Back to School: What’s Ahead for Campus Speech?
In this ‘Back to School’ episode, Michelle Deutchman sits down with UC Irvine Chancellor Howard Gillman and Erwin Chemerinsky, dean of Berkeley Law, who also serve as co-chairs of the Center’s National Advisory Board. The trio discuss recent trends related to campus speech and academic freedom, as well as what challenges lie ahead in the coming academic year. Full transcript available here.
National Advisory Board Co-chair at the Center and dean of UC Berkeley School of Law
National Advisory Board Co-chair at the Center and chancellor at UC Irvine
- PEN Report: America’s Censored Classrooms
- Article in The Connecticut Post by Erwin Chemerinsky and Howard Gillman: “Yale heckling is bad. State censorship? Worse.“
- Article in The Washington Post by Erwin Chemerinsky and Howard Gillman: “Free speech doesn’t mean hecklers get to shut down campus debate“
- Free Speech on Campus by Erwin Chemerinsky and Howard Gillman
Looking at the Law: The First Amendment & LGBTQ Rights
In this episode, Michelle Deutchman discusses the legal fight for equal rights for the LGBTQ community with Jenny Pizer, Acting Chief Legal Officer at Lambda Legal. Lambda is the oldest and largest national legal organization committed to achieving full recognition of the civil rights of lesbians, gay men, bisexuals, transgender people and everyone living with HIV. Michelle and Jenny discuss the role of litigation, education and public policy work in the LGBTQ movement including the release of the updated Title IX regulations and an expressive conduct case that is headed to the Supreme Court. Full transcript available here.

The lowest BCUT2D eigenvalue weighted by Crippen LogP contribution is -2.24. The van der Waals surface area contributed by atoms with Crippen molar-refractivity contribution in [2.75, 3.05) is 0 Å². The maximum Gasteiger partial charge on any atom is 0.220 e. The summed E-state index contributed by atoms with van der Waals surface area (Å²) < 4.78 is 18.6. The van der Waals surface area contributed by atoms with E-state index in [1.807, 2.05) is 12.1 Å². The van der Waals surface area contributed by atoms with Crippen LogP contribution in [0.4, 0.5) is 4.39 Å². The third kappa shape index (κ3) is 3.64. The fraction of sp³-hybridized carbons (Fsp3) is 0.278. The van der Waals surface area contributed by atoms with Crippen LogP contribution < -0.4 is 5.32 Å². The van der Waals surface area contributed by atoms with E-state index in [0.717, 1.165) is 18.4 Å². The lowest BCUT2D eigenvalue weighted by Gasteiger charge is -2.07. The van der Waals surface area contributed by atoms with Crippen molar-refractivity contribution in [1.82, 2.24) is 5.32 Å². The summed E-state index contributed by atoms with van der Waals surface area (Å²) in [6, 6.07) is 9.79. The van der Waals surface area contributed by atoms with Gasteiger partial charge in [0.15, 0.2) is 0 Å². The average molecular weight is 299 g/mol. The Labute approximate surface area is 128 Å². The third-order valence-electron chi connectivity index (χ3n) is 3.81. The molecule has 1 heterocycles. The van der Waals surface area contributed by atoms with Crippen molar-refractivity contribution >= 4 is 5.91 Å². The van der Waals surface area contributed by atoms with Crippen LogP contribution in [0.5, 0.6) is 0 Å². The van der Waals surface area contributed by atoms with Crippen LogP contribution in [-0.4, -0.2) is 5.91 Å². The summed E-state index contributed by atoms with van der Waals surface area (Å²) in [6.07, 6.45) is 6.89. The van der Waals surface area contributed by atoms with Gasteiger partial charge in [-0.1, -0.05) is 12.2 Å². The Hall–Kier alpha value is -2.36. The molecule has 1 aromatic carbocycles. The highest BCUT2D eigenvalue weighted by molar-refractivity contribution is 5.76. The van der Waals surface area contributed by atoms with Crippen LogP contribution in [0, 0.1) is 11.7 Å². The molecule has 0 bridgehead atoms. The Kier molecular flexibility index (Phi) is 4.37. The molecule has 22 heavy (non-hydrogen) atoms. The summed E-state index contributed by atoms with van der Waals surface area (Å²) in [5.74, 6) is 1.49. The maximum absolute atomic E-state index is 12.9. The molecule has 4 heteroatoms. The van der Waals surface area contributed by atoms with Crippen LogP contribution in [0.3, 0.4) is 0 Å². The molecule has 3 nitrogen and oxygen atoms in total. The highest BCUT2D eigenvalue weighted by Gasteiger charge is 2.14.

Acting Chief Legal Officer at Lambda Legal
- Article in The Hill by Lambda Legal CEO Kevin Jennings: “President Biden: Don’t forget LGBTQ students while honoring Title IX“
- Statement by President Joe Biden on the 50th Anniversary of Title IX
- FACT SHEET: U.S. Department of Education’s 2022 Proposed Amendments to its Title IX Regulations
- Lambda Legal Applauds Biden Administration for Proposed Regulations Protecting LGBTQI+ Students
- Brief for Amici Curiae Lambda Legal (in the case of 303 Creative LLC v. Elenis)
- 303 Creative LLC v. Elenis Opinion (United States Court of Appeals Tenth Circuit, July 16, 2021)
What Does the Data Tell Us? Exploring Self-Censorship on College Campuses
In this episode, two experts – both of whom have conducted research on the issue of self-censorship – help us look behind the click-bait headlines to examine why college students may be reticent to share their viewpoints. Dig into the data with Elizabeth Niehaus, associate professor in the Department of Educational Administration at the University of Nebraska – Lincoln and Senior Fellow at the Center, and Sean Stevens, senior research fellow in polling and analytics at the Foundation for Individual Rights and Expression. (Note: Since the time of recording, FIRE’s name has been changed. Learn more here). Full transcript available here.